The second inversion of a chord is when the fifth of the chord is in the bass. For example, G in the bass of a C major chord. The bass note and the root of the chord are a fourth apart which traditionally qualifies as a dissonance. There is therefore a tendency for movement and resolution. In notation form, it is referred to with a c following the chord position (For e.g., Ic. Vc or IVc) or as a 6
4 chord (as in I6
Cadential The chord progression typical of a cadential second inversion is Ic-V7-I. As is obvious from the term, it figures at the beginning of an authentic cadence. The notes of Ic above the bass are seen as a double appoggiatura on the V and they resolve down by step. Treated this way (as a double appoggiatura), it follows that the best note to double is the bass itself. The chord preceding Ic is most often a chord that would introduce V as a weak to strong progression. For e.g. - II-V (becomes II-Ic-V), IV-V (becomes IV-Ic-V)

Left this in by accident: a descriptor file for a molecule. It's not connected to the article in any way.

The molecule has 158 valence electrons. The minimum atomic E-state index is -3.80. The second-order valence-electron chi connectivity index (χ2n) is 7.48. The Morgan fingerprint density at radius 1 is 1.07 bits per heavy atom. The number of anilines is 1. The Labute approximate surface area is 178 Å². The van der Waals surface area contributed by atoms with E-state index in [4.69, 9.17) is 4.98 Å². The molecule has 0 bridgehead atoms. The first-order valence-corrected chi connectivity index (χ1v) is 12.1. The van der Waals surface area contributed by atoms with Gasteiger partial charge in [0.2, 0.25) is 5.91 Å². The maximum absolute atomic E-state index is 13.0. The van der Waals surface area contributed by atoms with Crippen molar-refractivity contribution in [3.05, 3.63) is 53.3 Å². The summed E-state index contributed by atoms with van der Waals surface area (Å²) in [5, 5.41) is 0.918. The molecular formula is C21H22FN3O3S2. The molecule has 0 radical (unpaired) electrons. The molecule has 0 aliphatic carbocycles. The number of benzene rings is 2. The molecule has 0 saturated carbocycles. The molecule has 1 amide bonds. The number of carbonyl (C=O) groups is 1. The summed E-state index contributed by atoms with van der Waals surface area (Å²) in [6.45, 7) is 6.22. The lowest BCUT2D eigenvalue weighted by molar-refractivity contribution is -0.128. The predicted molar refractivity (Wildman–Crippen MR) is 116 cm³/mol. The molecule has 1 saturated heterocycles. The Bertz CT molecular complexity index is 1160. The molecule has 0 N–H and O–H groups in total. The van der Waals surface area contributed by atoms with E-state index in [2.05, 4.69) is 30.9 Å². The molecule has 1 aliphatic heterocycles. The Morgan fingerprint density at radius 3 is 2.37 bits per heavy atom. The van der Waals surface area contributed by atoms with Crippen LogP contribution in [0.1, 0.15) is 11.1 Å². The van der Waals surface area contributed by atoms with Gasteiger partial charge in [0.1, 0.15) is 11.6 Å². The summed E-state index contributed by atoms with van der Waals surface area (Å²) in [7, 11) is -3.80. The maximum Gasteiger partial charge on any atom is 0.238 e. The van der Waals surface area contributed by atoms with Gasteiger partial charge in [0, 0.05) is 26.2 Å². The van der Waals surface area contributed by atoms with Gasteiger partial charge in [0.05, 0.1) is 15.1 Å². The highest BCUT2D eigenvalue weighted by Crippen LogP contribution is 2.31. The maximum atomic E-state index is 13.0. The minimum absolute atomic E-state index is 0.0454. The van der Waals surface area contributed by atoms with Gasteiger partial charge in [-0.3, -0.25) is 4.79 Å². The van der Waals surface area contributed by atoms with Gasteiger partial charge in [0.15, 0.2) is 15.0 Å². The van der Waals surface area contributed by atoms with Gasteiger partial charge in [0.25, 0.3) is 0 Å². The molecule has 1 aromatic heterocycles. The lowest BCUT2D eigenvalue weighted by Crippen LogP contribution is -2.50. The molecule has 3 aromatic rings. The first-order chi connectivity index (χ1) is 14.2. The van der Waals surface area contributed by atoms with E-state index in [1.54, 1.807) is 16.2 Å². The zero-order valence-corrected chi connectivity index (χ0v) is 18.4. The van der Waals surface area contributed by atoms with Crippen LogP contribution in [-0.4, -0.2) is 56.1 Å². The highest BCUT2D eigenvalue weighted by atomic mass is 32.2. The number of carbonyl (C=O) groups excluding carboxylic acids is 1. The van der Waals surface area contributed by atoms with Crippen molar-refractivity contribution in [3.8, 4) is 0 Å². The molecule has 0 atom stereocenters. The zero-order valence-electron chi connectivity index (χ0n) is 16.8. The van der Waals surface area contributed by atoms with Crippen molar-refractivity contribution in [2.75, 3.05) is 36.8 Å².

Passing The bass occurs in passing between two tones a third apart (usually of the same harmonic function). This is a typical use of Vc. In moving from Ia to Ib, in order to have a flowing movement of the bass, Vc is used (though some prefer VIIb to Vc). This creates a bass with the notes 1, 2 and 3 of the scale. It can also be used in the reverse direction from Ib to I. The important point is that it is used in passing between the two more stable chords. It occurs on the weaker beat between these two chords. The upper voices usually move in step (or remain stationary) while this progression is in force.
Auxiliary This is a typical use of IVc. The usual progression is I-IVc-I. The 3rd and 5th rise a step each and then fall back. It creates a possible harmonization for the note movement 5-6-5.
Bass arpeggiation The bass moves between the 1, 3 and 5 of the chord. This is just a florid movement but since the 5 is present in the bass, it is referred to as a bass arpeggiation flavour of the second inversion.